And it seemed like the plan was to continue to move away from the notion that the old guard was the center the rest of the team revolved around. The additions of star talents Raheem Sterling, and (now injured) Kevin De Bruyne indicated that some changes were coming. And early on at least City seemed more inclined to adjust. In their statement win over Chelsea during the second week of the season, Aguero played as a lone striker with Navas and Sterling both taking up authentic winger roles either side of Silva in a traditional 4-2-3-1.
But, as the season has worn on, the team has fallen back into its old patterns. Before his injury De Bruyne was increasingly deployed as a latter day Nasri, and Sterling has been used as the second striker next to Aguero as much as he's played on the wing. Even active midfielder Fabian Delph is more often shunted out to the left than adding support for Toure in the center. Pellegrini and Manchester City remain committed to their system, even while missing Kompany, their lynch pin.
It's natural that any team would be vulnerable while losing the talent at the top of its roster. Manchester City, with all of their resources, and all of their spending, should be less vulnerable to that than most. They aren't. Instead they've crafted a team which amplifies the talent of those stars, and depends on those talents to paper over holes in the rest of the squad. Building that way can work, but suffer the wrong couple of injuries, or declines in form and everything comes apart at the seams.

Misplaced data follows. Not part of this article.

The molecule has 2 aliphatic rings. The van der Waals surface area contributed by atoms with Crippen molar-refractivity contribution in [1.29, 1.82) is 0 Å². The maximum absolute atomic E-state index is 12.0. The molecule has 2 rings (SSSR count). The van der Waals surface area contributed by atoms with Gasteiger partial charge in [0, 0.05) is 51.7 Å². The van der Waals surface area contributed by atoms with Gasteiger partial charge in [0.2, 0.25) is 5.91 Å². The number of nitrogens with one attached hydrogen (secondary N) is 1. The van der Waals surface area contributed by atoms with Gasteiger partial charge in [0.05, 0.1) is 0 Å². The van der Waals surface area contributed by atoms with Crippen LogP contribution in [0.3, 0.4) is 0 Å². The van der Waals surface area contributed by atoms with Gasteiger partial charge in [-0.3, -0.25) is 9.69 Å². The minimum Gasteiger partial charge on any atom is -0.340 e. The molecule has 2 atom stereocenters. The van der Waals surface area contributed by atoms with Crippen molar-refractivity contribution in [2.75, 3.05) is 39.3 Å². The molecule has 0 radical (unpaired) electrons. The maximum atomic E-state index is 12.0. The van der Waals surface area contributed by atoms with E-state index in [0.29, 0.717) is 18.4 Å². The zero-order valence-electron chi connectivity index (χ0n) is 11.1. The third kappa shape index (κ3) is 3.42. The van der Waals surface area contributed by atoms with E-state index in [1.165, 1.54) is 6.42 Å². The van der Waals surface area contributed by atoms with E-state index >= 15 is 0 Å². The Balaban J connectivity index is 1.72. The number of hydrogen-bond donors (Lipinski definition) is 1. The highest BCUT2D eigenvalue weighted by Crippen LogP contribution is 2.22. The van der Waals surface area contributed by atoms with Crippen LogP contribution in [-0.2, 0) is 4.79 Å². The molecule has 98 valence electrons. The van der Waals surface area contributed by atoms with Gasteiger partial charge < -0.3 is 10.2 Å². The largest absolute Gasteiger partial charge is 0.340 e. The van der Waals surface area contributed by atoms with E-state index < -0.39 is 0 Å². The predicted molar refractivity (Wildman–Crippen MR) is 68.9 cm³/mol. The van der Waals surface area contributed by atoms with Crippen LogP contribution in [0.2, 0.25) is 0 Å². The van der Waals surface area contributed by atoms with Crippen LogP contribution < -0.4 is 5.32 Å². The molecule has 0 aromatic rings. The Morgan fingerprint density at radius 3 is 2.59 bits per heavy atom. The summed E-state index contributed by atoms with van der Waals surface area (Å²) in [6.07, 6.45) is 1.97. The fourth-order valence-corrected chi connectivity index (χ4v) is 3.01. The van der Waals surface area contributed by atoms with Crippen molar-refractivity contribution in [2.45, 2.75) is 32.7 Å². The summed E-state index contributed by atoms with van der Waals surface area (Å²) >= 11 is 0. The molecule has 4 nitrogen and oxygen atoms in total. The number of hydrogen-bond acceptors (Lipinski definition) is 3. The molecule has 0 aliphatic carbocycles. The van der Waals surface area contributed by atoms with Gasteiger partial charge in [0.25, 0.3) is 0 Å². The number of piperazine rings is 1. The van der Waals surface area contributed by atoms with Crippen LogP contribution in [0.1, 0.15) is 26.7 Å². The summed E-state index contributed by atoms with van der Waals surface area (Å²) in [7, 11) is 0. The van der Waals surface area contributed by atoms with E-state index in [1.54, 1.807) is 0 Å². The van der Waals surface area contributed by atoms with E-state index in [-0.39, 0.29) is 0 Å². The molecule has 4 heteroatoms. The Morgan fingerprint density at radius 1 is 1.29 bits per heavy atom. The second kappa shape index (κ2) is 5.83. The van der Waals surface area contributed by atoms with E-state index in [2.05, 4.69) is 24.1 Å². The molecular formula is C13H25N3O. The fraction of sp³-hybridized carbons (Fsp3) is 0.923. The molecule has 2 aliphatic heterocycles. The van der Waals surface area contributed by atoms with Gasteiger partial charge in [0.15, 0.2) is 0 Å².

Manchester City are still within striking distance of the title this year. It's possible that with Kompany on the mend and Aguero finding form, the four horsemen of Manchester City might have one more run left in them. It's possible that Pellegrini's faith in his stars will be justified. But, if they don't, if Toure's legs just don't have it, and Aguero remains isolated up front; if Kompany can't get back from injury and Silva's run of form without the other three continues to be below is usual lofty standards; if the trends over the first 25 games continue over the last 13, then City fans will be left wondering what a different approach could have achieved.
Could making a more concerted effort to protect the back line have made a difference? Would a three-man midfield with more bite have stabilized their season as it did last year? Why keep doing the same old thing, when every time the team changes to something different, they improve? City's core stars have had a tremendous amount of success together, but right now it looks like Pellegrini and Manchester City let the team revolve around them one year too long. They have 13 games left to change that.
Mike L. Goodman is a Washington, D.C.-based soccer writer and analyst covering European soccer, the U.S. Men's National Team and more. Follow him on Twitter @TheM_L_G.